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For the thought-crime of defending Jackie, Marc and fellow anti-racists in the Labour Party, I was also targeted by the Israel lobby. They created media hysteria that led to my suspension from the Party. I was one of the lucky few – because of my public profile as a campaigning MP and as Jeremy Corbyn’s most loyal parliamentary ally, I received an outpouring of solidarity from thousands of activists and Party members. We crowdfunded to appeal my suspension resulting in it being overturned by the High Court, and the judge ordered the Labour Party to pay my legal costs totalling £89,000. But they concocted more allegations to maintain my suspension and prevent me contesting the 2019 election as a Labour candidate.

“This is just the beginning”

My intention in taking my case to the High Court was to set a precedent. Racist institutions and the Israel lobby aren’t the only ones who can win legal battles. The costs won from the Labour Party were used to create a Left Legal Fighting Fund, to take on any institution that pursues socialists, anti-Zionists, Black and Muslim activists and those who fight for justice.  Several activists have already been defended, but this is just the beginning. More legal actions are ongoing, defending left-wing, pro-Palestine Labour Party members who have been targeted by a new witch hunt directed by the Jewish Labour Movement (JLM) and Keir Starmer’s office. 

In the last few weeks, we’ve heard about dozens of new suspensions and expulsions. But the Left Legal Fighting Fund will help to lead the fightback.

Black Lives Matter

Over the coming weeks, we will be working with some of the best human rights lawyers in the country to arrange teach-ins and legal support for protesters attending the Black Lives Matter rallies. In particular in London, where the Metropolitan Police and Territorial Support Group have been unlawfully harassing and detaining protesters, using kettling tactics to acquire intelligence and intimidate activists.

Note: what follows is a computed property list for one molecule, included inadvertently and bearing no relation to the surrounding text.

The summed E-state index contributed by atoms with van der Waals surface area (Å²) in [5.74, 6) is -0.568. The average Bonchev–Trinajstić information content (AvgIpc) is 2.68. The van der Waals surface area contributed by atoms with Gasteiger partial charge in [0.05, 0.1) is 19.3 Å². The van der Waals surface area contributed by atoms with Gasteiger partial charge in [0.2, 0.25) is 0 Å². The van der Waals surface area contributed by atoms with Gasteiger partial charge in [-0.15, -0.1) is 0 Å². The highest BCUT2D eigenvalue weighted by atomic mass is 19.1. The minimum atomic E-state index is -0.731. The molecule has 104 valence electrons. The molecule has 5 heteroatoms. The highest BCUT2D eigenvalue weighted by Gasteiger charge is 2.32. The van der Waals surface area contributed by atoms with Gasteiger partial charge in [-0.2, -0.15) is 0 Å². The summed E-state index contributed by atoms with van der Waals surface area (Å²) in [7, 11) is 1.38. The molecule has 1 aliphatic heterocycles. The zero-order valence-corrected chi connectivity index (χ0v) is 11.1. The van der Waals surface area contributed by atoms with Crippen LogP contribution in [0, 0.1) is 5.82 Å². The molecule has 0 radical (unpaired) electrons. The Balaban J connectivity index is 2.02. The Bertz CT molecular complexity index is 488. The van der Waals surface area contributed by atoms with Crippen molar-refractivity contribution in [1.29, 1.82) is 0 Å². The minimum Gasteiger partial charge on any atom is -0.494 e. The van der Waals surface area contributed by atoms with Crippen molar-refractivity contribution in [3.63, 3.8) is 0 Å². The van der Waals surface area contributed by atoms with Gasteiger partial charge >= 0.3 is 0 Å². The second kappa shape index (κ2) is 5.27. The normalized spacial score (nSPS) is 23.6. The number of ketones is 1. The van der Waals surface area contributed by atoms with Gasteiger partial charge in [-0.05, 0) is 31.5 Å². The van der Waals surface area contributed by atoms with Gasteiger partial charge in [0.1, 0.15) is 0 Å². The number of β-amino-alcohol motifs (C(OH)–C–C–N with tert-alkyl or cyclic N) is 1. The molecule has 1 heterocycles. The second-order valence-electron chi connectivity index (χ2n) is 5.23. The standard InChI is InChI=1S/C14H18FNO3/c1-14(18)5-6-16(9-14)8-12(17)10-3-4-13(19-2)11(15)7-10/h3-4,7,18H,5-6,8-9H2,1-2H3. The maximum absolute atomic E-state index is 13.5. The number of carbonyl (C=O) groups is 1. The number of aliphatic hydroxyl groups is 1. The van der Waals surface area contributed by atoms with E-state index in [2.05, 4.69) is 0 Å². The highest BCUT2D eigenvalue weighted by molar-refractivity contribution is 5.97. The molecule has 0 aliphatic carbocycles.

To do this, we need your ongoing support with financial and practical assistance. If you can’t donate at the moment but support our work, sign up to our mailing list and spread the word. If you have been suspended or expelled by the Labour Party, or harassed by the police while on a Black Lives Matter protest in recent weeks, we also want to hear from you.   

They may have Parliament, but if we stand together, we can turn the tables.

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Featured image via Maggie Amsbury used with permission

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  • Show Comments
    1. It’s shameful how the Labour Party and it’s Zionist backers demonised those that stood up for the rights of The Palestinian people.
      And now we see MiLord Spymaster (Starmer) has buried the leaked report into Institutional Racism and Electoral Fraud in the Labour Party.
      I’ve said this before and I’ll keep on saying it.
      There is no place inThe Labour Party for BAME, Socialist or even non political working class people.
      Best we have our own united left party, once and for all, instead of all the factionalised groups we have at the moment.
      A party run from the bottom up. Not, as with Labour, one lorded over by a few establishment Imperialists.